Catalog Form & Function Interest Group meeting-ALA Annual 2011
** Reposted from AUTOCAT **
The ALCTS CCS Catalog Form and Function Interest Group invites you to join us at the 2011 ALA Annual conference in New Orleans, on Saturday, June 25, 2011, 10:30 a.m.-12:00 noon at the Morial Convention Center, Rm. 355.
There will be four presentations addressing the question, “Is it already too late for the catalog?”
* The Catalog is Dead. Long Live the Catalog! — Matthew Beacom, Metadata Librarian, Yale University Library
It is not too late for the catalog. It is only too late for one idea of what the catalog is–an online version of the card catalog. The idea of the OPAC is dead, and all the existing OPACs are the last of their kind. Our reliance on the MARC21 communication format, AACR2, and other infrastructures of shared cataloging practice is ending. But the catalog lives! It lives because it exists to facilitate discovery and use of the materials in a library’s collections and to integrate such discovery and use with a environment of networked information. New technology is not killing the catalog; new technology is enabling us to fulfill the promise of the catalog.
* Too Late for the Library Catalog? Inconceivable! — Courtney Greene, Head, Digital User Experience Department, Indiana University Bloomington Libraries
Library catalog usage statistics may be down, but as Miracle Max says in The Princess Bride, “Mostly dead is slightly alive.” At Indiana University Bloomington Libraries, we’re committed to fighting the good fight: this summer, we launch EBSCO Discovery Service, a new venue through which to present our catalog records to users; and next summer, we will implement a discovery layer interface for IUCAT, the IU
Libraries’ shared catalog. These parallel projects have raised some big questions, among them: As we scale up to deliver our data to multiple systems, how do we balance the kind of attention to detail that’s
necessary to provide an excellent user experience in each with the realities of constrained resources and staff time? While this presentation makes no promises to deliver definitive answers to this or other stumpers, it will share how we articulated priorities and developed a rubric for selecting a discovery layer/next-generation catalog interface, and discuss how we’ve approached some of the thornier issues we’ve encountered thus far in presenting our catalog data within a third-party discovery tool.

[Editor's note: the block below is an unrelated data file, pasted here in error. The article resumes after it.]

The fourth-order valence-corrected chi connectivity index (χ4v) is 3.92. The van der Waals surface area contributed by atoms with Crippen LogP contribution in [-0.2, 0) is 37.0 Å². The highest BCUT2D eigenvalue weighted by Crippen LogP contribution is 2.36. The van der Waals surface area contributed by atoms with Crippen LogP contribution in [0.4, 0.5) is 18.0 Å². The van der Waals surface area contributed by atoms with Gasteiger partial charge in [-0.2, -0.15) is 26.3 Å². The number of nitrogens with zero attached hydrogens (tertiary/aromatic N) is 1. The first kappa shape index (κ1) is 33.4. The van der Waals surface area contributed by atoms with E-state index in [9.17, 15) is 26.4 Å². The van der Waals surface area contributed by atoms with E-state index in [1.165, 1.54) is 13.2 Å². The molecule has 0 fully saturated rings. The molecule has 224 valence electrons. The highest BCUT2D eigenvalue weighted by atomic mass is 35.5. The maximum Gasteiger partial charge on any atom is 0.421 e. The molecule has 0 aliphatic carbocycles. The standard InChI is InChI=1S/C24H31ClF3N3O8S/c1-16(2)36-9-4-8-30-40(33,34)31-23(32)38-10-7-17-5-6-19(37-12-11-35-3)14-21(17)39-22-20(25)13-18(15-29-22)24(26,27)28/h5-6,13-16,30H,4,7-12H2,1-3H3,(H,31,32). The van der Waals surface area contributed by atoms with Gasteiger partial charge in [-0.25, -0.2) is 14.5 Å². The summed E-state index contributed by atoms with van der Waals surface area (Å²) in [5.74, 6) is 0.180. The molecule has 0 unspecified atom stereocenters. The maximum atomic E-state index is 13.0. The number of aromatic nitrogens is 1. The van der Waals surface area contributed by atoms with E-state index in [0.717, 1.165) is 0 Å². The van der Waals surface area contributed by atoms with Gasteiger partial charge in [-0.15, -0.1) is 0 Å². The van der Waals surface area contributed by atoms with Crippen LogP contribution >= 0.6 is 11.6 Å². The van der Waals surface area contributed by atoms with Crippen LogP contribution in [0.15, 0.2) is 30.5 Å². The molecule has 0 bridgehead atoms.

* Rosetta Through the Lens of Primo: Moving Metadata to the Fore — Rachel Jaffe, Metadata / Catalog Librarian, Binghamton University Libraries
Concurrent with the purchase of the Rosetta DPS, Binghamton University Libraries is in the process of implementing Primo. BU Libraries is the first library to display Rosetta through Primo. Using the new discovery layer, users will be able to pull together results from the libraries’ print and digital collections. While this sort of search functionality can be exciting, the creation of combined result sets means that we need to be especially attentive to the metadata we create for our digital collections: which Dublin Core fields will be included, how will they be indexed and labeled, and most importantly, how will they be mapped and matched against MARC? As we touch on some of the problems and solutions we’ve encountered in defining best practices, we’ll also make a case for the relevancy of “the catalog” not only as search tool and content holder, but as a generative and interactive platform.
* Search Limit Behaviors of Discovery Platform Users Compared to Classic Catalog Users–Terry Ballard, Assistant Director of Technical Services for Library Systems, New York Law School, Mendik Library
Librarians at the New York Law School found, in a year of search logs, that searches in the online catalog were limited, or refined, less than 1 percent of the time. However, that library also has the discovery tool from Innovative Interfaces, and search data from that showed that ten percent of search lines were the result of patrons using the facets or tag clouds in Encore. In this presentation, Ballard will show how the data is analyzed using Google Analytics. He will also present confirming information from other libraries who have the Innovative Classic and Encore discovery combination. Finally, he will present data from libraries using other platforms such as Aquabrowser and Summon.